All in all, I can say that this was a very worthwhile excursion. The main thing is the place authenticity here, given that this is the only preserved gulag site in the whole of Russia. The commodification does leave a few things to be desired. Especially the political aspects of the nature of repression in Soviet times are not exactly in the foreground – and this may indeed have something to do with the recent change in administration (see above
). Yet the artefacts on display and the original barracks, cells, and so on, still make this a top dark-tourism destination. Worth the effort (and costs) required in making it there.
near Kutchino village, about 75 miles (120 km) north-east of Perm, Urals region, Russia
. Perm itself, over 700 miles (>1100 km) east of Moscow
, is actually the easternmost European city, sitting right by the Ural mountain range which forms the border to Asia/Siberia.
Google Maps locators:
Access and costs: very remote, and with English-language tours service it's not cheap.
Details: To get to the site you'd either need your own transport, if you dare, or go on one of the organized excursions from the city of Perm itself.
If you're intending to head out to Perm-36 using public transport or a taxi, then you have to be sufficiently proficient in Russian, really. In theory you can use public transport to at least get near, by taking a bus from Perm bus station to the town of Chusovoy and telling the driver to drop you off where the road to the memorial site branches off the main road, opposite a “АЗС” (AZS) petrol station. From there it's a ca. 30-40 minutes' walk.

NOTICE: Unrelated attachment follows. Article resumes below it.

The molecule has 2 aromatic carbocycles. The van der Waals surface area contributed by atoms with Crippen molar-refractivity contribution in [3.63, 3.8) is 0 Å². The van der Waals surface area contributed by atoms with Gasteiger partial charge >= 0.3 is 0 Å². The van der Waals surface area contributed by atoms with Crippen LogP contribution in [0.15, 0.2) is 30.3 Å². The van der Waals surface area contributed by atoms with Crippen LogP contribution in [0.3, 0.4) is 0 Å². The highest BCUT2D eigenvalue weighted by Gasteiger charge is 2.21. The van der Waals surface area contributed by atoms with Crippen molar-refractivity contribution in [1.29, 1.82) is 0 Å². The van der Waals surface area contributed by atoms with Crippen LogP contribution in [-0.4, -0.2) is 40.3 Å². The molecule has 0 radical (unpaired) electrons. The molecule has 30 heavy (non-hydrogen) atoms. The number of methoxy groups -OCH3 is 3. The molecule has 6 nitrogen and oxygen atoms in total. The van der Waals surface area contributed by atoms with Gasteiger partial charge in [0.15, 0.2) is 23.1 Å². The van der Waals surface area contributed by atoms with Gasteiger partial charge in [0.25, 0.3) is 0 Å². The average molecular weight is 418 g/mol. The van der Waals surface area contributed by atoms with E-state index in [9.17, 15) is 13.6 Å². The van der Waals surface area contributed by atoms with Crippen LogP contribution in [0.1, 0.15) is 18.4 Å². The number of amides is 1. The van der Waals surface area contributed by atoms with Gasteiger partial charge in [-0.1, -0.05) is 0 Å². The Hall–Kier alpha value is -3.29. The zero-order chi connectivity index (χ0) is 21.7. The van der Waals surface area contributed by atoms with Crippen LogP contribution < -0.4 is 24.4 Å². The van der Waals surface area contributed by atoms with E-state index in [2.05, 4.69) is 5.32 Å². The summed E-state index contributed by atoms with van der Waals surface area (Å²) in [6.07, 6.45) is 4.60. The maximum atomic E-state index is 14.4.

Note that you cannot rely on local taxi drivers even being aware of the existence of this place, let alone knowing how to get there.
So for the majority of foreign tourists, an organized tour will be the only sensible option. There are a couple of established tour operators based in the city of Perm that offer tours to Perm-36, often in conjunction with other sites that it can conveniently be combined with en route (see below
As a stand-alone day excursion to just Perm-36, which takes about six hours by car/minibus, expect to pay in the region of 150-300 EUR as an individual, less if you're going as a couple or part of a small group (for 4-6 persons the price drops to ca. 75 EUR per head). The price includes transport, admission, the tour of the two sites, and a lunch en route.
I used the company Evrasia, who were also very helpful in providing visa support and airport transfers and in booking accommodation in Perm. At the same time, their prices were at the most reasonable end of the scale given above. So I can recommend them.